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Welcome to the Wheelhouse, a popular series of blogs from Ebiquity’s Marketing Effectiveness team.

In this latest edition of The Wheelhouse blog series, group Director Nic Pietersma considers what should happen when, as invariably happens, relationships come to a natural end. He focuses on improving handover between one MMM provider and the next, in the best interests of the advertisers.

Even the best teams lose clients. It’s normal, unavoidable, and arguably healthy for advertisers. Always having the same perspective can stifle growth and innovation, and fresh blood is helpful from time to time. We in the Marketing Mix Modelling (MMM) industry need to do a much better job of handing over the reins to our clients’ new econometrics partners, when and if the time comes.

For context, MMM measures the return on investment of advertising investment, while controlling for price, market forces, and other internal and external factors. To do this reliably, we need to collect at least three-to-four years’ worth of data for the first round, and the data sets accumulate over time from there.

All the data needs to be cleaned, validated, classified and transformed into a usable format. Emails cross between the MMM partner, the advertiser client, and their agency partners to confirm such details as the buying audience, whether the spend includes taxes or not, and to double-check that one funny thing – that curious, unexplained outlier in the data – and so on.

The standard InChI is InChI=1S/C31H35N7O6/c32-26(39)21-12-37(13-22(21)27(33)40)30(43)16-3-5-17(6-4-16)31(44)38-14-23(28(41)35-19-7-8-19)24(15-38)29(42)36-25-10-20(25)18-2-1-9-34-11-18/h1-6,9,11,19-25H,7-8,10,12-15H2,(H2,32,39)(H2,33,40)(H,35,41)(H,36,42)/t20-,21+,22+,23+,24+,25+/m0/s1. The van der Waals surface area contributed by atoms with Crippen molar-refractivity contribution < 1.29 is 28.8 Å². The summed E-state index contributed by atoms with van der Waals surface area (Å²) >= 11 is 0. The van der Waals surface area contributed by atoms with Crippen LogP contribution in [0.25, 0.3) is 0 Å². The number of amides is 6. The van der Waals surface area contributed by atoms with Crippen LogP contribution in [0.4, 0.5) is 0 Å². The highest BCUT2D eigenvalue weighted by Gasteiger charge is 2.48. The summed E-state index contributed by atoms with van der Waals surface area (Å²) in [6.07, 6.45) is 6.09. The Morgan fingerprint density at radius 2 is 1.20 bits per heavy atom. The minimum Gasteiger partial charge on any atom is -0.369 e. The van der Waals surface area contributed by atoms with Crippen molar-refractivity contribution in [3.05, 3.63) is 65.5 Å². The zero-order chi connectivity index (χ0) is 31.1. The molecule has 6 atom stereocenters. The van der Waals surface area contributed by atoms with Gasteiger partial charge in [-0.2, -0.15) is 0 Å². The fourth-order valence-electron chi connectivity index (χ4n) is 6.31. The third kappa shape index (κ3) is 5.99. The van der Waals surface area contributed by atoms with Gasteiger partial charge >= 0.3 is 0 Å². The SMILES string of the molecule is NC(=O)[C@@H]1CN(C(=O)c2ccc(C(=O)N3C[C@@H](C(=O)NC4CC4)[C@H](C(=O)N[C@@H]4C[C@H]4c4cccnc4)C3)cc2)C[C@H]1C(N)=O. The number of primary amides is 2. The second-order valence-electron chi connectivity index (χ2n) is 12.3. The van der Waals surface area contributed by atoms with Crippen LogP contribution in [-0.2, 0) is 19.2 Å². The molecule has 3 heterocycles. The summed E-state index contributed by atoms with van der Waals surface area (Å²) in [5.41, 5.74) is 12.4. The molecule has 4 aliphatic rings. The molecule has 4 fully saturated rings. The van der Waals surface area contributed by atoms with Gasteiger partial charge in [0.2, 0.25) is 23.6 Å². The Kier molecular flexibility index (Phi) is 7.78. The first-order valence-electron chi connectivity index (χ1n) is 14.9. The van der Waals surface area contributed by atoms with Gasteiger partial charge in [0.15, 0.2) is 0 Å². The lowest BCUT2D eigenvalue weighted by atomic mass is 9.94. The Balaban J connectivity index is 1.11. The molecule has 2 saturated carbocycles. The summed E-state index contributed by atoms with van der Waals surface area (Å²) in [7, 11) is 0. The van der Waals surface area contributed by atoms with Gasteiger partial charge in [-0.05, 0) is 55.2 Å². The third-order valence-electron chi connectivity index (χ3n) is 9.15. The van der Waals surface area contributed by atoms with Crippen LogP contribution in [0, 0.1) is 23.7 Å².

As a by-product of this process, good MMM partners can quickly become a kind  of data archaeologist. We support and reinforce institutional memory when internal promotions, churn, and agency hopping wipes the slate clean every few years. Advertisers may find that their MMM partners is  the only place they can find out about campaigns that happened 12 years ago. Truly a lifetime in marketing … when the Blackberry was king and 80% reach on linear TV was feasible.  

Building MMM datasets can be painful and time-consuming. This task accounts for most of the hours for which clients pay their analytics partners. But this schlepwork also genuinely adds value. Not only in the MMM itself, but also in ad-hoc analysis. Your MMM partner is the first place you would go to answer a question like: “What happened to share of voice between 2010 and 2023?”. 

Today, when an MMM account changes hands there is a good chance that the client will be given back the raw datasets the vendor originally received. Years of work unprocessed, unvalidated, with gaps, in various formats, without email chains for context or adequate notes. It’s a handover strategy that is value destroying for the client, and even though it’s the norm, we can all do better than that. Norms can and do change. When we talk about ‘data handover’, that should mean clean datasets that can be used to build models, not an avalanche of file formats from the last ten years. 

Summing up: good practice in handover 

Advertisers: don’t leave it to chance or good will. The incumbent shouldn’t be invited to pitch unless they commit to data portability. At a minimum, this means clean input datasets, model results, a list of variables used, and transformations. Be explicit about what you want in the pitch process. 

Practitioners: this is the better way. Making a commitment to data portability is the professional move and is certain to get you a call back next time the pitch comes around.

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